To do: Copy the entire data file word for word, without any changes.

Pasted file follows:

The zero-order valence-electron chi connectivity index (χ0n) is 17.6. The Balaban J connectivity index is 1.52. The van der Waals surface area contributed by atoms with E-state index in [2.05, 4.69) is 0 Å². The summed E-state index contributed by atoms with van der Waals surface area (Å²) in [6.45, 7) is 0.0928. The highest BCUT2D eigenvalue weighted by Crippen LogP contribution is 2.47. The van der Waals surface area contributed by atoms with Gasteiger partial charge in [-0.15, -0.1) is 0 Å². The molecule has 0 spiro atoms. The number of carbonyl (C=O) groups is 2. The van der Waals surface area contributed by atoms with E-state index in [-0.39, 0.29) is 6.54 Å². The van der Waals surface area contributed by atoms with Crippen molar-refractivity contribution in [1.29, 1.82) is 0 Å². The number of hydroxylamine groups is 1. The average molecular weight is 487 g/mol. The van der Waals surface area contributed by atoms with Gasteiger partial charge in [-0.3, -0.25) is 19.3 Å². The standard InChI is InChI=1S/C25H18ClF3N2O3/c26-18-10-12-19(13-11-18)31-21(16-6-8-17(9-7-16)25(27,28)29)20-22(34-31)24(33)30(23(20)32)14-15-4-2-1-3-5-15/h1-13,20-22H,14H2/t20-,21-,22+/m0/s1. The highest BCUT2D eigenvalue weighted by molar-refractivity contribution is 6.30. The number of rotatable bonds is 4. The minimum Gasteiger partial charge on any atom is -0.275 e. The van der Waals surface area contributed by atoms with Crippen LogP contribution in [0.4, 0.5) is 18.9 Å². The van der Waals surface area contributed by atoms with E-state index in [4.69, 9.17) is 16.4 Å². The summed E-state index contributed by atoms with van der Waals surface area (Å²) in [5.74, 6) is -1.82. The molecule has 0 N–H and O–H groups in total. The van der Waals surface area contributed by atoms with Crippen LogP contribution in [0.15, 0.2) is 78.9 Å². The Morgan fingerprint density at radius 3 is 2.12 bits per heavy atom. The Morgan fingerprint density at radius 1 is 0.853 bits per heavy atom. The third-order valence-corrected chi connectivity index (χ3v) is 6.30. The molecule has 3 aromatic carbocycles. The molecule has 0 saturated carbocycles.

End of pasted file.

The zero-order valence-electron chi connectivity index (χ0n) is 17.6. The Balaban J connectivity index is 1.52. The van der Waals surface area contributed by atoms with E-state index in [2.05, 4.69) is 0 Å². The summed E-state index contributed by atoms with van der Waals surface area (Å²) in [6.45, 7) is 0.0928. The highest BCUT2D eigenvalue weighted by Crippen LogP contribution is 2.47. The van der Waals surface area contributed by atoms with Gasteiger partial charge in [-0.15, -0.1) is 0 Å². The molecule has 0 spiro atoms. The number of carbonyl (C=O) groups is 2. The van der Waals surface area contributed by atoms with E-state index in [-0.39, 0.29) is 6.54 Å². The van der Waals surface area contributed by atoms with Crippen molar-refractivity contribution in [1.29, 1.82) is 0 Å². The number of hydroxylamine groups is 1. The average molecular weight is 487 g/mol. The van der Waals surface area contributed by atoms with Gasteiger partial charge in [-0.3, -0.25) is 19.3 Å². The standard InChI is InChI=1S/C25H18ClF3N2O3/c26-18-10-12-19(13-11-18)31-21(16-6-8-17(9-7-16)25(27,28)29)20-22(34-31)24(33)30(23(20)32)14-15-4-2-1-3-5-15/h1-13,20-22H,14H2/t20-,21-,22+/m0/s1. The highest BCUT2D eigenvalue weighted by molar-refractivity contribution is 6.30. The number of rotatable bonds is 4. The minimum Gasteiger partial charge on any atom is -0.275 e. The van der Waals surface area contributed by atoms with Crippen LogP contribution in [0.4, 0.5) is 18.9 Å². The van der Waals surface area contributed by atoms with E-state index in [4.69, 9.17) is 16.4 Å². The summed E-state index contributed by atoms with van der Waals surface area (Å²) in [5.74, 6) is -1.82. The molecule has 0 N–H and O–H groups in total. The van der Waals surface area contributed by atoms with Crippen LogP contribution in [0.15, 0.2) is 78.9 Å². The Morgan fingerprint density at radius 3 is 2.12 bits per heavy atom. The Morgan fingerprint density at radius 1 is 0.853 bits per heavy atom. The third-order valence-corrected chi connectivity index (χ3v) is 6.30. The molecule has 3 aromatic carbocycles. The molecule has 0 saturated carbocycles.